Of all things retro that are coming back in style, the one I welcome most is DJs being given more time and more room to breathe within their sets. As someone who learned her craft in Ye Old Midwest Rave Days, I was initially trained in one hour sets, two at the most. I watched as people begin to splinter into ever smaller specialties of sub-subgenres within subgenres, and the umbrella sound of Techno and House Music became ever more fractured, even as it grew.

These days, we’re going back to something closer to the early days of the DJ, with maybe only one or two DJs spread across an entire evening. This means that one needs a wide range of sounds to play with. It means spending a lot more time searching and a lot more money on music. And so when you run across a record that can wiggle around in a space between sounds, and make you wiggle just as much, that’s a score on multiple levels.

With two previous releases under its belt, Tim Xavier’s Face To Face Recordings has delivered techno with an undeniable bottom end bump for darker dancefloors unafraid to shake it wildly. With the latest compilation, the overall sound is a bit more insistent while retaining the warmth and movement that is fast becoming the label’s signature.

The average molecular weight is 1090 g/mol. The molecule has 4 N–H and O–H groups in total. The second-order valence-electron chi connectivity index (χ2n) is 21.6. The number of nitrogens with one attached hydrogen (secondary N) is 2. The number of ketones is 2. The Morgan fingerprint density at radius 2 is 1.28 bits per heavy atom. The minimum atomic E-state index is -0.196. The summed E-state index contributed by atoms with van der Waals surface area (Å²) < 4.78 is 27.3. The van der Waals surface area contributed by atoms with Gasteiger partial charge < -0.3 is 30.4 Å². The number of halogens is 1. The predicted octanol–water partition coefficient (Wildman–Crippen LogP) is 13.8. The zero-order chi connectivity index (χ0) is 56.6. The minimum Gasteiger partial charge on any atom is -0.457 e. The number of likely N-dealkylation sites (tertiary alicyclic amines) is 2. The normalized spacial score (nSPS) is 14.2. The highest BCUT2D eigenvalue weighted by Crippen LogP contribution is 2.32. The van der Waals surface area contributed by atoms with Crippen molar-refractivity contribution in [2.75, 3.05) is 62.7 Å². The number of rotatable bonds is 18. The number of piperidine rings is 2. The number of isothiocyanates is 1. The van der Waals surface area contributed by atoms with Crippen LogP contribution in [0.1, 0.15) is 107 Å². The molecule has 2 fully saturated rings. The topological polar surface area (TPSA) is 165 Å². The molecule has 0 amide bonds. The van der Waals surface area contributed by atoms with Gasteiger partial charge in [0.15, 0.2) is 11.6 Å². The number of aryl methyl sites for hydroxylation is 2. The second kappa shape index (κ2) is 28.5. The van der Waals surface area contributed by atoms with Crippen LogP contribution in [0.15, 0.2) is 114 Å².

Jamaica Suk starts things off on a high note with the title track “Qurated.” The tom drums drive the main beat with a spacious arrangement of laid-back squashed stabs providing a delicious tension. The Echoplex remix of “Qurated” straightens out the beats a little too much, stripping the song of its tension and flattening it out.

Lando brings back the tension and a bit of spaced out thump on “Geometry.” Minimally constructed, its driving kick/tom/bass provides a foundation as thick as concrete while off-time plucked synth bits and various bits of noise give it an appealing rhythmic dissonance.

The hammer drops with Forest People’s straightforward stomper “Obscure C”, balancing an overdriven kick drum with a tight piano stab and a repetitive vocal grab to keep it simple and pounding. Label head Xavier’s “Next Chapter” reins it back in with an arpeggiated metallic bell groove that rides in and out of the whole track.



  1. It’s also worth mentioning to any new school Windy City folks here that Tim Xavier used to do my favorite techno night in the city during the early 2000s along with Gabriel Palomo at this tiny Irish pub downtown. It was called 773 Tekno and it featured an amazing array of talent from the Midwest. Glad to see him bringing the sound to the next level from his new Berlin home base.

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